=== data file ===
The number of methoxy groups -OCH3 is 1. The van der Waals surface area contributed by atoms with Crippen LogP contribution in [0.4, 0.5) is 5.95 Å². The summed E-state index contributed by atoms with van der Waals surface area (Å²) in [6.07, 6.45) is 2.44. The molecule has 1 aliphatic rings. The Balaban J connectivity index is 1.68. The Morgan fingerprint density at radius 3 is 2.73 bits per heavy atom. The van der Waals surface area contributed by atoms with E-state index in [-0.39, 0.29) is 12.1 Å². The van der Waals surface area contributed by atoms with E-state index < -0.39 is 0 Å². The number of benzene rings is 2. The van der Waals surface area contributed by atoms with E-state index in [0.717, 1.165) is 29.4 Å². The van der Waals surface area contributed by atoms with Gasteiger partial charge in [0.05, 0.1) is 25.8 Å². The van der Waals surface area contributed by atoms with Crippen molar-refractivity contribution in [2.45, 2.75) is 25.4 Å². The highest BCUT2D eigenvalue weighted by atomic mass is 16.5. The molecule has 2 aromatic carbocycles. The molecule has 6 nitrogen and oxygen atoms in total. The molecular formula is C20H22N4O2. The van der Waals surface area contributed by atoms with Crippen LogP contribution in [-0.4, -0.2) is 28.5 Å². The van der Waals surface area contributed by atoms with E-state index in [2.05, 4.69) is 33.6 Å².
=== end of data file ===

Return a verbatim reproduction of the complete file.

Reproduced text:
The number of methoxy groups -OCH3 is 1. The van der Waals surface area contributed by atoms with Crippen LogP contribution in [0.4, 0.5) is 5.95 Å². The summed E-state index contributed by atoms with van der Waals surface area (Å²) in [6.07, 6.45) is 2.44. The molecule has 1 aliphatic rings. The Balaban J connectivity index is 1.68. The Morgan fingerprint density at radius 3 is 2.73 bits per heavy atom. The van der Waals surface area contributed by atoms with E-state index in [-0.39, 0.29) is 12.1 Å². The van der Waals surface area contributed by atoms with E-state index < -0.39 is 0 Å². The number of benzene rings is 2. The van der Waals surface area contributed by atoms with E-state index in [0.717, 1.165) is 29.4 Å². The van der Waals surface area contributed by atoms with Gasteiger partial charge in [0.05, 0.1) is 25.8 Å². The van der Waals surface area contributed by atoms with Crippen molar-refractivity contribution in [2.45, 2.75) is 25.4 Å². The highest BCUT2D eigenvalue weighted by atomic mass is 16.5. The molecule has 2 aromatic carbocycles. The molecule has 6 nitrogen and oxygen atoms in total. The molecular formula is C20H22N4O2. The van der Waals surface area contributed by atoms with Crippen LogP contribution in [-0.4, -0.2) is 28.5 Å². The van der Waals surface area contributed by atoms with E-state index in [2.05, 4.69) is 33.6 Å².